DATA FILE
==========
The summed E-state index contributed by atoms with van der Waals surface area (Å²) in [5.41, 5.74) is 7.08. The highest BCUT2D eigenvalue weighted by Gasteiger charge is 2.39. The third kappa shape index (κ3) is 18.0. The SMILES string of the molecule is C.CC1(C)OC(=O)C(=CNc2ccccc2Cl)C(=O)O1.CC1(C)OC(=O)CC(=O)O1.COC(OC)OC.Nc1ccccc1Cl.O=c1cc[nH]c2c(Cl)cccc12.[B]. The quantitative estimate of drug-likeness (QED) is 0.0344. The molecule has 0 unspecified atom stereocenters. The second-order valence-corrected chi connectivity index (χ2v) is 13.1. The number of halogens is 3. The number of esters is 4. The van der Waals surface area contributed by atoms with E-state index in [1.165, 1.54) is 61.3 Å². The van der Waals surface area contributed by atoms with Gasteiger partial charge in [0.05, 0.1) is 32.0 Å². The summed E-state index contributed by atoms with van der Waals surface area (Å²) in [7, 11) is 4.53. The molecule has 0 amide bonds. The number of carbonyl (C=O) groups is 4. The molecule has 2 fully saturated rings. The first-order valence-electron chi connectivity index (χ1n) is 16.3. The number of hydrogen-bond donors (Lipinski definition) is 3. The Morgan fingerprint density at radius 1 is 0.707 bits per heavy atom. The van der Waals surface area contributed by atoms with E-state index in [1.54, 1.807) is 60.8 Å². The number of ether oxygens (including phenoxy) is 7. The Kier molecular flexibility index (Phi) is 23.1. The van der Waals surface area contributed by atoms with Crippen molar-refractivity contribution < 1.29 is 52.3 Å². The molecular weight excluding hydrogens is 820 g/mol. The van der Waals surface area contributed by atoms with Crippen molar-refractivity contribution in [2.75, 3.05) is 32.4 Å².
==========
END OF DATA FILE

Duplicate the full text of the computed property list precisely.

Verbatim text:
The summed E-state index contributed by atoms with van der Waals surface area (Å²) in [5.41, 5.74) is 7.08. The highest BCUT2D eigenvalue weighted by Gasteiger charge is 2.39. The third kappa shape index (κ3) is 18.0. The SMILES string of the molecule is C.CC1(C)OC(=O)C(=CNc2ccccc2Cl)C(=O)O1.CC1(C)OC(=O)CC(=O)O1.COC(OC)OC.Nc1ccccc1Cl.O=c1cc[nH]c2c(Cl)cccc12.[B]. The quantitative estimate of drug-likeness (QED) is 0.0344. The molecule has 0 unspecified atom stereocenters. The second-order valence-corrected chi connectivity index (χ2v) is 13.1. The number of halogens is 3. The number of esters is 4. The van der Waals surface area contributed by atoms with E-state index in [1.165, 1.54) is 61.3 Å². The van der Waals surface area contributed by atoms with Gasteiger partial charge in [0.05, 0.1) is 32.0 Å². The summed E-state index contributed by atoms with van der Waals surface area (Å²) in [7, 11) is 4.53. The molecule has 0 amide bonds. The number of carbonyl (C=O) groups is 4. The molecule has 2 fully saturated rings. The first-order valence-electron chi connectivity index (χ1n) is 16.3. The number of hydrogen-bond donors (Lipinski definition) is 3. The Morgan fingerprint density at radius 1 is 0.707 bits per heavy atom. The van der Waals surface area contributed by atoms with E-state index in [1.54, 1.807) is 60.8 Å². The number of ether oxygens (including phenoxy) is 7. The Kier molecular flexibility index (Phi) is 23.1. The van der Waals surface area contributed by atoms with Crippen molar-refractivity contribution < 1.29 is 52.3 Å². The molecular weight excluding hydrogens is 820 g/mol. The van der Waals surface area contributed by atoms with Crippen molar-refractivity contribution in [2.75, 3.05) is 32.4 Å².